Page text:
Exploring the Limits of Physics

the cover of the Dutch version of the book.  Topic: relativity. Author: Fedde Benedictus; foreword: Gerard 't Hooft.
This is the cover of the Dutch version of the book, which appeared in 2020. The English version is more than a translation – chapters have been edited and added, and there will be a section on ‘further reading’.

I’ve found a publisher for my book on philosophy and physics:

World Scientific.

😀 The deadline for the first draft is December 2023, so I have some busy months ahead of me.

As a ‘teaser’, here is the introduction to the first part of the book:

Continue reading
Posted in Philosophy of Mathematics, Philosophy of Physics | Tagged , , , , , | Leave a comment

Einstein’s light postulate saves Galileo

The amount of electromagnetic force on a charged particle moving in a magnetic field depends on the velocity of the particle with respect to the field.

Good evening (local time)! I’d like to share with you the answer I gave to one of my students earlier today. He asked how Einstein’s postulate of a constant light speed (independent from an observer’s own state of motion) can save Galilean relativity.

In Galilean relativity, the laws of physics are the same for all observers that have a constant speed relative to each other (read this post to be reminded of how that works). The key here is constant motion; as soon as the observers start accelerating, inertial forces start playing a role – and Galilean relativity no longer holds.

Continue reading
Posted in Philosophy of Physics | Tagged , , , , | Leave a comment

De tweeling/postbode paradox

[Click here to read the English version of this blog post]

De tweeling paradox van Einstein staat minder ver van ons af dan we denken. Waarom is hij dan zo duizelingwekkend? Ik heb mijn studenten enige extra begeleiding beloofd, vandaar dit bericht op mijn blog.

De lichtklok van Einstein

Om na te gaan wat het zou betekenen als de lichtsnelheid voor iedereen hetzelfde zou zijn, bedacht Einstein zijn gedachtenexperiment over de lichtklok (zie figuur).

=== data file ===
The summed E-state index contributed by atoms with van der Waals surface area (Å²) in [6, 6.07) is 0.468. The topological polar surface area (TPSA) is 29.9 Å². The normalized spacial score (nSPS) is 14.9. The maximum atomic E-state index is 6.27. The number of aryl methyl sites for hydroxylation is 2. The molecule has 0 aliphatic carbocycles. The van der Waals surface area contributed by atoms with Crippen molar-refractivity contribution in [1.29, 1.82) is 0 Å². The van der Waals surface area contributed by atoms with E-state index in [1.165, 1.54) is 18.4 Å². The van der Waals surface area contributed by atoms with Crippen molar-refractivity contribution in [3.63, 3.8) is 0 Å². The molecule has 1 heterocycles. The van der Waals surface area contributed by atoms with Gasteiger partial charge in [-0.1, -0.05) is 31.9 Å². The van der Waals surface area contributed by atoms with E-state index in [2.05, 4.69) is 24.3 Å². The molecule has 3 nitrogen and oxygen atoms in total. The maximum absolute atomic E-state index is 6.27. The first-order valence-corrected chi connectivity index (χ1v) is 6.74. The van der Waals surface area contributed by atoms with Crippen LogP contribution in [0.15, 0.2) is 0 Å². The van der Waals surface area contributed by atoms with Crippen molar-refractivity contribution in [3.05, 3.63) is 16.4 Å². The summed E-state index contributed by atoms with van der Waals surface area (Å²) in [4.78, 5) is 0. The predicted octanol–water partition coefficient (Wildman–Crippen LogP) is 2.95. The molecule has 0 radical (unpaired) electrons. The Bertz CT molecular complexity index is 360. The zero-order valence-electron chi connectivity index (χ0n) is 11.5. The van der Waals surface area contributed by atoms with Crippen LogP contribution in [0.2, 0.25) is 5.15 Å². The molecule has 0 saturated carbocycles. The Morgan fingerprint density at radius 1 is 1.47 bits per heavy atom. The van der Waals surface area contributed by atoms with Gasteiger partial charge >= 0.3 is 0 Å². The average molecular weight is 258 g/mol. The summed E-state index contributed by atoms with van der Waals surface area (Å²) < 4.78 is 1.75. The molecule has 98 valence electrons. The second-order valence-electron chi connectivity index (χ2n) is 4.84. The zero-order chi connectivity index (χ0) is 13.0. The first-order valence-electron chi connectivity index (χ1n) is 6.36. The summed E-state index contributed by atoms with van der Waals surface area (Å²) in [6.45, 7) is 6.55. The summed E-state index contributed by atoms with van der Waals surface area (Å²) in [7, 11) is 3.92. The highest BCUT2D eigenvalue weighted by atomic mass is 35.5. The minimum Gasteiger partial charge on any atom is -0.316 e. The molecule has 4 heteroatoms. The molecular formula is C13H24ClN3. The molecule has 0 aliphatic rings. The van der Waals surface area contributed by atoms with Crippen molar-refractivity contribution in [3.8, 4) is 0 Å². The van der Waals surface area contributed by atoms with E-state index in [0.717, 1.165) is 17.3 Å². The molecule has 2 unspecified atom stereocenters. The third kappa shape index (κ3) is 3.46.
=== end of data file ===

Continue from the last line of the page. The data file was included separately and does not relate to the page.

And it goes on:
Het experiment, waarin een foton op-en-neer beweegt tussen twee parallelle spiegels, laat zien dat een bewegende klok langzamer moet lopen dan een stilstaande als het inderdaad zo is dat de lichtsnelheid voor alle waarnemers hetzelfde is (volgens Pythagoras is de afgelegde afstand immers groter).

Maar dat geldt niet alleen voor de lichtklok – íeder fysisch proces zal vertragen. Dit is een werkelijk effect: een persoon die met een bepaalde snelheid beweegt, veroudert langzamer dan iemand die niet in beweging is.

Tweeling paradox

Hieruit volgt de beroemde tweelingen paradox: stel dat er een tweeling is hier op aarde, en een van de twee maakt een ruimtereis met een snelheid die de snelheid van het licht benadert. De theorie van Einstein vertelt ons dat de achtergebleven persoon ouder is geworden dan de persoon die de ruimtereis heeft gemaakt. Voor de achterblijver is er dus meer tijd verstreken. Dit ervaren wij als een paradox omdat het gedachte experiment van Einstein symmetrisch is. Dat klinkt abstract, maar het is eigenlijk een eenvoudig idee: vanuit het perspectief van de bewegende klok is het juist ónze klok die langzamer lijkt te gaan. Als er deze symmetrie is, waarom is er dan een asymmetrie in het verouderingsproces? Als beide tweelingzussen elkaars klok zien vertragen, waarom is de een dan uiteindelijk meer verouderd dan de ander?

Een paradox is een schijnbare tegenstelling

Dat is nu juist waar het om gaat: er is een verschil in de verstreken tijd, terwijl beide tweelingzussen elkaars klok zien vertragen. We moeten ons realiseren dat dit een paradox is – een schijnbare tegenstelling – en geen echte tegenstelling. Het is volgens de speciale relativiteitstheorie nu eenmaal zo dat wanneer we sneller door de ruimte bewegen, we langzamer gaan door de tijd.

De postbode paradox

In de wereld om ons heen is er een vergelijkbaar effect, maar daar zijn we al zó aan gewend geraakt dat we het geen paradox noemen. Dit effect gaat niet over de snelheid van de tijd, maar over een snelheid waarmee we beter bekend zijn: de snelheid van beweging door de ruimte.
Stel dat twee personen (bijvoorbeeld postbodes) van A naar B lopen.